King-size personality steals the show


Tuesday, 1st October 2019, 12:28 pm
Updated Wednesday, 2nd October 2019, 11:26 am

It is estimated that between 100,000 and 500,000 people were killed in Uganda during Idi Amin’s rule of repression and persecution in the 1970s.

The Last King of Scotland depicts these times through the fictional story of a Scottish doctor who got close to the dictator after being appointed his personal physician.

Amin is such a giant personality in every sense of the word that the scenes where he is not on stage seem a little flat.

It’s a peach of a part which Tobi Bamtefa grabs with alacrity, not only capturing the mannerisms but conveying the amiable jollity that can switch in an instance to menacing anger. By contrast Daniel Portman as the doctor must do his best with a character who is passive and an enigma even to himself.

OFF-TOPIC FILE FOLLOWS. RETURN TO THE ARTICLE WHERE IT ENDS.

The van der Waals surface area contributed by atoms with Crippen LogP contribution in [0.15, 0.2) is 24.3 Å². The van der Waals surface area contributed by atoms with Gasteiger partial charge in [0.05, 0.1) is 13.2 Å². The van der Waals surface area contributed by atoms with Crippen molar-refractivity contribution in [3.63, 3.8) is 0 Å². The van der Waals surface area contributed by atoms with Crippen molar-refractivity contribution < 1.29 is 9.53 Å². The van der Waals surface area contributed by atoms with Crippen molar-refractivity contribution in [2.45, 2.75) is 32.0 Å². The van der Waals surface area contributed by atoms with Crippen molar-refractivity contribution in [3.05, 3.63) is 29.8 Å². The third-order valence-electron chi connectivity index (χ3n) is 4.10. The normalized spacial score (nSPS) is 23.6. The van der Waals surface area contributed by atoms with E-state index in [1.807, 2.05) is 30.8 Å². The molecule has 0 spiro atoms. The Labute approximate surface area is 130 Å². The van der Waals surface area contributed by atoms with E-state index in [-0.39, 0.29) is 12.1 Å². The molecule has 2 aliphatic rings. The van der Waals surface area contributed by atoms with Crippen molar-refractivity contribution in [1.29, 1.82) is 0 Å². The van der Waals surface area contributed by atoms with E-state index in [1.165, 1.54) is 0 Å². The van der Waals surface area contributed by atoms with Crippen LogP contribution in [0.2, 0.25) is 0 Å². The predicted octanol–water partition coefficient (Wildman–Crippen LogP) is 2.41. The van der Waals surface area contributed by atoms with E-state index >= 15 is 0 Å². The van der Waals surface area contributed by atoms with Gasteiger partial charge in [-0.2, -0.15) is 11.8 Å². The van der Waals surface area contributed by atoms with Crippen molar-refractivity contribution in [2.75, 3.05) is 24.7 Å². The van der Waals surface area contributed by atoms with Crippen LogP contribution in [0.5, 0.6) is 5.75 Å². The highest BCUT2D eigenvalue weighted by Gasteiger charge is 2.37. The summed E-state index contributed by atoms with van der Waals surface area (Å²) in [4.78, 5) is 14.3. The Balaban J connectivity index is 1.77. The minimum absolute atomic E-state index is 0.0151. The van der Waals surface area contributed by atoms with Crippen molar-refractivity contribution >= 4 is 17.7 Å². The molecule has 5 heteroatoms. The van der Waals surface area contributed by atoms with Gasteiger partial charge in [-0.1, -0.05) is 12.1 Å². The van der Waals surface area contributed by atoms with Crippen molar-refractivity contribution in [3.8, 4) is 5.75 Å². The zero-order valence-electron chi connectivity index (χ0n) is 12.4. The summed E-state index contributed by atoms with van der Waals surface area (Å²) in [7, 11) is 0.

The interaction between the two is where the story catches fire and throughout Gbolahan Obisesan’s production the more intimate scenes are most effective. Unlike, for example, the chorus of TV reporters charting events.

Giles Foden’s novel about events in the Seventies was published in 1998 and the film came out in 2006 so you wonder why an adaptation by Steve Waters should come to the stage now. It’s about a leader who came to power on a wave of popularity and felt he could say and do what he liked, at one point accusing his critics of spreading fake news, but surely the consequences won't have parallels today, will they?

Ian Soutar